At “Scrubber” Green’s locker, the search stopped.   There they discovered a couple of small boxes in which someone had put their valuables.   Scrubber, standing to attention beside his bed, admitted his guilt straight away.   He was marched off to the guard-room.   I do not know what happened to him there, but when they brought him back he was a lot quieter than we’d ever seen him.

“Not going to charge this **** this time,” said the senior RP, “He’s not worth it.   We’ll leave you blokes to tell him what you think about him.   Here’s your stuff.”   He put a few bits on the table which we used for an ironing-board and a card-table.   “That’s all.”

The RPs left.   Johnny told us to take what was ours from the table.   My money was not among the goods.   Everyone looked at Scrubber.   He apologised profusely and promised to pay me back.   He knew he was under threat.

Though never carried out, the threat remained over him for several weeks.   One morning, though, Scrubber approached me.   I felt he was being quite genuine when he said for my ears only:  “I’m ever so sorry, Jazzer.   I didn’t know it was your money.   You’re a good bloke and a mate.   I’ll pay you back, really I will.   I promise.”

I’d kept him in fags when he was broke, and bought him the occasional packet of crisps.   He actually liked me.   And he paid me back, bit by bit, as soon as he was able.

After this incident, Staff Sergeant Pete Redmond, our QM, sent for me.   Wondering what I’d done or what special chore he wanted me to do, I went to the Company Office.   When we first came to the camp, it had been Pete’s job to register us, taking down in a ledger the details which the Army needed.   He had crossed out the word “Religion” at the top of one of the columns and substituted “Instrument”.

“You play trumpet,” he said with a grin.   “Jazz, I guess – they call you ‘Jazzer”

“Yes,”

“I play drums,” he told me.   “Fancy starting a band?”

He didn’t need to ask!   I was his first recruit.

We became The Black Flash New Orleans Feetwarmers.   Billy Heeps played tenor-sax, a chap called Jimmy Abercrombie – a one-time member of the revered Clyde Valley Stompers – was on trombone, Keith Goddard made grunting noises on the tuba and Pete Redmond himself was at the drums.   Oh, and I was the trumpet-player.   Just before I was called up, I’d saved my pennies and bought a trumpet-cornet, a sort of cross between those two instruments.   It was beautiful, and it had improved my playing tremendously.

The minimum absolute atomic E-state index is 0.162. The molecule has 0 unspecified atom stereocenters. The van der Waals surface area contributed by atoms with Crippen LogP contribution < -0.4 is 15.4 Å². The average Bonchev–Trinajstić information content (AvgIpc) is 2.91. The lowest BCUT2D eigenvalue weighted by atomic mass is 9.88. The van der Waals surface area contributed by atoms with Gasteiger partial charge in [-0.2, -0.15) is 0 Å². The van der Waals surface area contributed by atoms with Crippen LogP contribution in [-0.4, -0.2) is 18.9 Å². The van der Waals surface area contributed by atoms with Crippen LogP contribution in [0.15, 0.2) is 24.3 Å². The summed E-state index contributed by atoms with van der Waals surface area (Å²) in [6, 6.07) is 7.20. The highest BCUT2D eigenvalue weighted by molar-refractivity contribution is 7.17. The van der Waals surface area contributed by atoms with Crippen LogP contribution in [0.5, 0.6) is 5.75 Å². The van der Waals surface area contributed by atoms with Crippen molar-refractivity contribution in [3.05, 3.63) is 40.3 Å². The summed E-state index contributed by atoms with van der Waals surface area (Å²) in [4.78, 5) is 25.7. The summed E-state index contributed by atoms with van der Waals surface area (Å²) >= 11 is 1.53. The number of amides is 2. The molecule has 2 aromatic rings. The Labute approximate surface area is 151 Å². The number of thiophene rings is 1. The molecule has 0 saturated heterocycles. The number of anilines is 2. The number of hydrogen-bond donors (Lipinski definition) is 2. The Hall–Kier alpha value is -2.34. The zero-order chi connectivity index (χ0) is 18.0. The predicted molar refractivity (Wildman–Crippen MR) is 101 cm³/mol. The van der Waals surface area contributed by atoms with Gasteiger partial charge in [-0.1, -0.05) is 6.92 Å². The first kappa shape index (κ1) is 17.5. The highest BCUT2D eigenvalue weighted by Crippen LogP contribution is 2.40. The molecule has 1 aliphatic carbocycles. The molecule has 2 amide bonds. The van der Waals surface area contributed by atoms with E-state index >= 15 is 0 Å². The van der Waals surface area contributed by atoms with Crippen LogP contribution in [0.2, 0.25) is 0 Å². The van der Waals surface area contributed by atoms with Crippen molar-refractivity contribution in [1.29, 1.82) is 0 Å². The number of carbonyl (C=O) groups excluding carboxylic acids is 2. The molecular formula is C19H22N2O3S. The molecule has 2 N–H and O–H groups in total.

We practiced anywhere we could.   The other recruits were delighted to hear the noise we made.   Then Pete broke the news that he’d got a booking for us – at the regular Friday night Regimental Dance.   The regimental band played polite dance-music at the weekly event.   We were to do our stuff in the interval.

My only experience of those dances happened soon after we started our basic-training.   I just went along to see what it was like.   I followed what my mates were doing and just and went up to a young lady – a local civvie girl imported for the occasion – and asked her to dance with me.

Somehow, I found myself on the dance floor with her.   The compere announced a quickstep, a dance which I’d never learned.

“I don’t know how to do a quickstep,” I told her, “but I’ll learn if you teach me.”

We sort of drifted apart at that moment and I went back to join some of my mates in sampling the local beer.   Then, just before the interval, Pete Redmond rounded up his Black Flash New Orleans Feetwarmers in a true military manner and, without having a chance to warm up, we were more or less marched onto the stage as the regimental band left it, our instruments in hand.

Pete said the traditional words:  “A-one, two, three . . .” and, where he would have said “four” we correctly went into the anthem of the Trad Jazz Revival Movement “When The Saints Go Marching In”.   There was silence from the audience when we stopped (all at the same time as it happened).

Then the cheering started!   They loved us.   We had broken the stranglehold of the pretty-pretty dance music of the regimental band and delighted the crowd.   They shouted for more!

I can’t remember what numbers we played from there on but, as we swung (?) into the second tune, first one couple then another got up and started jiving.   One lad started doing some sort of forerunner of break-dancing all on his own right at the front of the stage.

The Regimental Bandmaster came onto the stage after a few more numbers and told us to leave.   We did so – and the Bandmaster got booed.   It was to be the first of several successful appearances we made at Regimental Dances.   Each session we played went on longer and longer.   The regimental band didn’t half get upset!

One of their number even asked to sit in after a couple of our performances.   His name was Mick and he played clarinet and told us he could play jazz.   He couldn’t, but he did no harm.

And guess which Feetwarmer got the biggest accolade and had much praise lavished upon him?   But I didn’t let it go to my head.

When word got round the camp, Sgt-Major Ampleford took me, Billy and Keith Goddard on one side along with our instruments.   “Better get them things bulled up proper – I shall be watching you . . .”   Ampie was not a music-fan.

There were other gigs we played away from the camp.   They were in pubs and clubs and I remember them all through a haze of free beer.

The only one of which I have any vague recollection was in a Hampshire village-pub when Johnny Stephens, who always went with us to see that we behaved with full military discipline, said to me:  “What are you drinking?” and I said “A pork pie”.   We laughed so much . . . though it seems quite unfunny in the telling.

* * * * *